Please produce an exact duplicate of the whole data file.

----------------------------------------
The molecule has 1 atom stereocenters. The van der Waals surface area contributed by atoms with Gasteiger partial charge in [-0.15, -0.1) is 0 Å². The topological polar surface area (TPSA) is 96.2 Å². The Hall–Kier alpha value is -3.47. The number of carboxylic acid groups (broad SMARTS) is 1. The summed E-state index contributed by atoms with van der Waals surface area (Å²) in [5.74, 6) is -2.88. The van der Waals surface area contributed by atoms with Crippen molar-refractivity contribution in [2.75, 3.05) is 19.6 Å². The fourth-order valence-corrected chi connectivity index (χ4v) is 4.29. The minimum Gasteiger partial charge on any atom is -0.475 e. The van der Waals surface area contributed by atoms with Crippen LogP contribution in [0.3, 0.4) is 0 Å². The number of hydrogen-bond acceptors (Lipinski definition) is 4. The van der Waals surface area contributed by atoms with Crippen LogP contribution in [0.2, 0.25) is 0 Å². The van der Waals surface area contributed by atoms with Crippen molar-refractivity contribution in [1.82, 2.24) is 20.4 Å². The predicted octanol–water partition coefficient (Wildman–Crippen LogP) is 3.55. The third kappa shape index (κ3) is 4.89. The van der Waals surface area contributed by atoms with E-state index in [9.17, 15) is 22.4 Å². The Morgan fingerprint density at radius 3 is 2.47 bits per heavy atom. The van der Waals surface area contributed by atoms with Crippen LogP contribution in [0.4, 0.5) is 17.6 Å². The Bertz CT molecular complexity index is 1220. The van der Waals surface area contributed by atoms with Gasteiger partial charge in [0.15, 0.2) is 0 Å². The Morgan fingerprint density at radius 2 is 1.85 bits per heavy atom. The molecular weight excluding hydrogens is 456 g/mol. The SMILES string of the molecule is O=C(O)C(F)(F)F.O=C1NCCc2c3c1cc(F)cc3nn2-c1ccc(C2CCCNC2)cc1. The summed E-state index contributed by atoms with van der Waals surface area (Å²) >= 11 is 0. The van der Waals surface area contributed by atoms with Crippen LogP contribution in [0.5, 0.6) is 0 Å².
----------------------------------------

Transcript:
The molecule has 1 atom stereocenters. The van der Waals surface area contributed by atoms with Gasteiger partial charge in [-0.15, -0.1) is 0 Å². The topological polar surface area (TPSA) is 96.2 Å². The Hall–Kier alpha value is -3.47. The number of carboxylic acid groups (broad SMARTS) is 1. The summed E-state index contributed by atoms with van der Waals surface area (Å²) in [5.74, 6) is -2.88. The van der Waals surface area contributed by atoms with Crippen molar-refractivity contribution in [2.75, 3.05) is 19.6 Å². The fourth-order valence-corrected chi connectivity index (χ4v) is 4.29. The minimum Gasteiger partial charge on any atom is -0.475 e. The van der Waals surface area contributed by atoms with Crippen LogP contribution in [0.3, 0.4) is 0 Å². The number of hydrogen-bond acceptors (Lipinski definition) is 4. The van der Waals surface area contributed by atoms with Crippen LogP contribution in [0.2, 0.25) is 0 Å². The van der Waals surface area contributed by atoms with Crippen molar-refractivity contribution in [1.82, 2.24) is 20.4 Å². The predicted octanol–water partition coefficient (Wildman–Crippen LogP) is 3.55. The third kappa shape index (κ3) is 4.89. The van der Waals surface area contributed by atoms with E-state index in [9.17, 15) is 22.4 Å². The Morgan fingerprint density at radius 3 is 2.47 bits per heavy atom. The van der Waals surface area contributed by atoms with Crippen LogP contribution in [0.4, 0.5) is 17.6 Å². The Bertz CT molecular complexity index is 1220. The van der Waals surface area contributed by atoms with Gasteiger partial charge in [0.15, 0.2) is 0 Å². The Morgan fingerprint density at radius 2 is 1.85 bits per heavy atom. The molecular weight excluding hydrogens is 456 g/mol. The SMILES string of the molecule is O=C(O)C(F)(F)F.O=C1NCCc2c3c1cc(F)cc3nn2-c1ccc(C2CCCNC2)cc1. The summed E-state index contributed by atoms with van der Waals surface area (Å²) >= 11 is 0. The van der Waals surface area contributed by atoms with Crippen LogP contribution in [0.5, 0.6) is 0 Å².